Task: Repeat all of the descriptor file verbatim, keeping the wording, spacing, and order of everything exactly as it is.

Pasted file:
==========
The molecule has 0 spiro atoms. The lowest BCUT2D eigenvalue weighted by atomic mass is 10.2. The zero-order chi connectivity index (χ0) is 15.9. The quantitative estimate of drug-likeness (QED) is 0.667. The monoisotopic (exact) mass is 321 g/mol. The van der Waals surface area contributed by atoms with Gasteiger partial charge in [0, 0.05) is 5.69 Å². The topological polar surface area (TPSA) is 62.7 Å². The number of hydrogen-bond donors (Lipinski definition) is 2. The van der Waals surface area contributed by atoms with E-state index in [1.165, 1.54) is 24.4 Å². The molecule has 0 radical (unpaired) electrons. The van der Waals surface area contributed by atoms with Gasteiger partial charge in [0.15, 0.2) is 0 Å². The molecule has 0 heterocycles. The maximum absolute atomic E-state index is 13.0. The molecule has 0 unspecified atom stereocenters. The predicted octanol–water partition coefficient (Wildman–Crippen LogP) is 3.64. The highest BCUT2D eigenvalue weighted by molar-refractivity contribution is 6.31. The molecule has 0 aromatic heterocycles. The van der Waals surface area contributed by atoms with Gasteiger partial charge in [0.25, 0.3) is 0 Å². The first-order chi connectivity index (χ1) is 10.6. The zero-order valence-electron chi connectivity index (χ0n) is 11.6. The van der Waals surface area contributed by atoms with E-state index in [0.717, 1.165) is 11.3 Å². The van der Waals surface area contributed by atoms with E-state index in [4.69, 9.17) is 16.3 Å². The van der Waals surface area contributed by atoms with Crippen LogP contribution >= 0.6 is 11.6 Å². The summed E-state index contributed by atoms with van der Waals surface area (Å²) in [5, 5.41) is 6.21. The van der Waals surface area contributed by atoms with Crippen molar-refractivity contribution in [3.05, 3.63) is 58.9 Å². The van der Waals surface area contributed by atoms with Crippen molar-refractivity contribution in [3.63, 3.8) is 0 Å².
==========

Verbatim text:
The molecule has 0 spiro atoms. The lowest BCUT2D eigenvalue weighted by atomic mass is 10.2. The zero-order chi connectivity index (χ0) is 15.9. The quantitative estimate of drug-likeness (QED) is 0.667. The monoisotopic (exact) mass is 321 g/mol. The van der Waals surface area contributed by atoms with Gasteiger partial charge in [0, 0.05) is 5.69 Å². The topological polar surface area (TPSA) is 62.7 Å². The number of hydrogen-bond donors (Lipinski definition) is 2. The van der Waals surface area contributed by atoms with E-state index in [1.165, 1.54) is 24.4 Å². The molecule has 0 radical (unpaired) electrons. The van der Waals surface area contributed by atoms with Gasteiger partial charge in [0.15, 0.2) is 0 Å². The molecule has 0 heterocycles. The maximum absolute atomic E-state index is 13.0. The molecule has 0 unspecified atom stereocenters. The predicted octanol–water partition coefficient (Wildman–Crippen LogP) is 3.64. The highest BCUT2D eigenvalue weighted by molar-refractivity contribution is 6.31. The molecule has 0 aromatic heterocycles. The van der Waals surface area contributed by atoms with Gasteiger partial charge in [0.25, 0.3) is 0 Å². The first-order chi connectivity index (χ1) is 10.6. The zero-order valence-electron chi connectivity index (χ0n) is 11.6. The van der Waals surface area contributed by atoms with E-state index in [0.717, 1.165) is 11.3 Å². The van der Waals surface area contributed by atoms with E-state index in [4.69, 9.17) is 16.3 Å². The van der Waals surface area contributed by atoms with Crippen LogP contribution >= 0.6 is 11.6 Å². The summed E-state index contributed by atoms with van der Waals surface area (Å²) in [5, 5.41) is 6.21. The van der Waals surface area contributed by atoms with Crippen molar-refractivity contribution in [3.05, 3.63) is 58.9 Å². The van der Waals surface area contributed by atoms with Crippen molar-refractivity contribution in [3.63, 3.8) is 0 Å².